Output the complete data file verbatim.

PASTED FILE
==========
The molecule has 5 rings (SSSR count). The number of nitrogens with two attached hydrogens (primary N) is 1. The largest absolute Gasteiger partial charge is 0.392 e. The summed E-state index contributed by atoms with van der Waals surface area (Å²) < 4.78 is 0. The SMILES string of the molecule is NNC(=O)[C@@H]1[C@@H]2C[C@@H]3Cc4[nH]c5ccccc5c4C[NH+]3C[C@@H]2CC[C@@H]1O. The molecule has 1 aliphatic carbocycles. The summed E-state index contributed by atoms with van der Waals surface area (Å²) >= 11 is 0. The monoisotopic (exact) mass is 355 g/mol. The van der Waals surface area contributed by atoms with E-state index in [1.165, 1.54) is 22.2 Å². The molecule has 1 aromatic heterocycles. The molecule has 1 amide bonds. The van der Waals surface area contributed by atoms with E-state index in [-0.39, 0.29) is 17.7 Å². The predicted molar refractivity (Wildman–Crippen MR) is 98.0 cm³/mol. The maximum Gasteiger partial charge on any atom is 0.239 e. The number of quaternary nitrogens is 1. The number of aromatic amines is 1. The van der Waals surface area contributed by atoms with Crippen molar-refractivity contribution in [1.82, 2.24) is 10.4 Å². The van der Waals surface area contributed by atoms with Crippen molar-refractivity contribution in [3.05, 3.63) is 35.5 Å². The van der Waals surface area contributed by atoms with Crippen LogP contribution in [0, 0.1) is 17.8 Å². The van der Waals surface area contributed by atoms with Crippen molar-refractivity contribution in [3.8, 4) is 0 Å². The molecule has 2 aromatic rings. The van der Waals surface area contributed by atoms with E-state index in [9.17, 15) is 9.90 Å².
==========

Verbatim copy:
The molecule has 5 rings (SSSR count). The number of nitrogens with two attached hydrogens (primary N) is 1. The largest absolute Gasteiger partial charge is 0.392 e. The summed E-state index contributed by atoms with van der Waals surface area (Å²) < 4.78 is 0. The SMILES string of the molecule is NNC(=O)[C@@H]1[C@@H]2C[C@@H]3Cc4[nH]c5ccccc5c4C[NH+]3C[C@@H]2CC[C@@H]1O. The molecule has 1 aliphatic carbocycles. The summed E-state index contributed by atoms with van der Waals surface area (Å²) >= 11 is 0. The monoisotopic (exact) mass is 355 g/mol. The van der Waals surface area contributed by atoms with E-state index in [1.165, 1.54) is 22.2 Å². The molecule has 1 aromatic heterocycles. The molecule has 1 amide bonds. The van der Waals surface area contributed by atoms with E-state index in [-0.39, 0.29) is 17.7 Å². The predicted molar refractivity (Wildman–Crippen MR) is 98.0 cm³/mol. The maximum Gasteiger partial charge on any atom is 0.239 e. The number of quaternary nitrogens is 1. The number of aromatic amines is 1. The van der Waals surface area contributed by atoms with Crippen molar-refractivity contribution in [1.82, 2.24) is 10.4 Å². The van der Waals surface area contributed by atoms with Crippen molar-refractivity contribution in [3.05, 3.63) is 35.5 Å². The van der Waals surface area contributed by atoms with Crippen LogP contribution in [0, 0.1) is 17.8 Å². The van der Waals surface area contributed by atoms with Crippen molar-refractivity contribution in [3.8, 4) is 0 Å². The molecule has 2 aromatic rings. The van der Waals surface area contributed by atoms with E-state index in [9.17, 15) is 9.90 Å².